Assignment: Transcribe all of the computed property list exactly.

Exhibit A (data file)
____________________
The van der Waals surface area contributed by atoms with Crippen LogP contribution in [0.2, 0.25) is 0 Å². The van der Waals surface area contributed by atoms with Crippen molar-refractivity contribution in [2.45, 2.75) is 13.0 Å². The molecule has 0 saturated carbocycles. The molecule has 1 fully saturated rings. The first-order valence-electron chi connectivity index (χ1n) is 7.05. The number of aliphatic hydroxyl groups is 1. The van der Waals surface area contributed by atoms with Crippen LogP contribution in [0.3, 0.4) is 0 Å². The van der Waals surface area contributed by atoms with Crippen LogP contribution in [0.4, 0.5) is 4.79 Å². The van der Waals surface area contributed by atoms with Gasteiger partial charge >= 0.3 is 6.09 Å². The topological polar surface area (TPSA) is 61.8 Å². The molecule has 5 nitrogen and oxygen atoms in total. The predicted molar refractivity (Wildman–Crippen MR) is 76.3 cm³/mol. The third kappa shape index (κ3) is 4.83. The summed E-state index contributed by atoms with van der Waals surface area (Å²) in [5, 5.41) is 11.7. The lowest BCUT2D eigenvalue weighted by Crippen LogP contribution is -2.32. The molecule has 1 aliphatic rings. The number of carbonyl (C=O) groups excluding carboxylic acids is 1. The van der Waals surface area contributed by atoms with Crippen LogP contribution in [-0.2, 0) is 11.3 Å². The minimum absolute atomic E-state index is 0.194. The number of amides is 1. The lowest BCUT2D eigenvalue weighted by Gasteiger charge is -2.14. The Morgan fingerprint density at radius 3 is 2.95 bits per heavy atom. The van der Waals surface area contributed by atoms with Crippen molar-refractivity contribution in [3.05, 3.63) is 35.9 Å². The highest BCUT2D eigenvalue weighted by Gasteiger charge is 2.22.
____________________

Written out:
The van der Waals surface area contributed by atoms with Crippen LogP contribution in [0.2, 0.25) is 0 Å². The van der Waals surface area contributed by atoms with Crippen molar-refractivity contribution in [2.45, 2.75) is 13.0 Å². The molecule has 0 saturated carbocycles. The molecule has 1 fully saturated rings. The first-order valence-electron chi connectivity index (χ1n) is 7.05. The number of aliphatic hydroxyl groups is 1. The van der Waals surface area contributed by atoms with Crippen LogP contribution in [0.3, 0.4) is 0 Å². The van der Waals surface area contributed by atoms with Crippen LogP contribution in [0.4, 0.5) is 4.79 Å². The van der Waals surface area contributed by atoms with Gasteiger partial charge >= 0.3 is 6.09 Å². The topological polar surface area (TPSA) is 61.8 Å². The molecule has 5 nitrogen and oxygen atoms in total. The predicted molar refractivity (Wildman–Crippen MR) is 76.3 cm³/mol. The third kappa shape index (κ3) is 4.83. The summed E-state index contributed by atoms with van der Waals surface area (Å²) in [5, 5.41) is 11.7. The lowest BCUT2D eigenvalue weighted by Crippen LogP contribution is -2.32. The molecule has 1 aliphatic rings. The number of carbonyl (C=O) groups excluding carboxylic acids is 1. The van der Waals surface area contributed by atoms with Crippen LogP contribution in [-0.2, 0) is 11.3 Å². The minimum absolute atomic E-state index is 0.194. The number of amides is 1. The lowest BCUT2D eigenvalue weighted by Gasteiger charge is -2.14. The Morgan fingerprint density at radius 3 is 2.95 bits per heavy atom. The van der Waals surface area contributed by atoms with Crippen molar-refractivity contribution in [3.05, 3.63) is 35.9 Å². The highest BCUT2D eigenvalue weighted by Gasteiger charge is 2.22.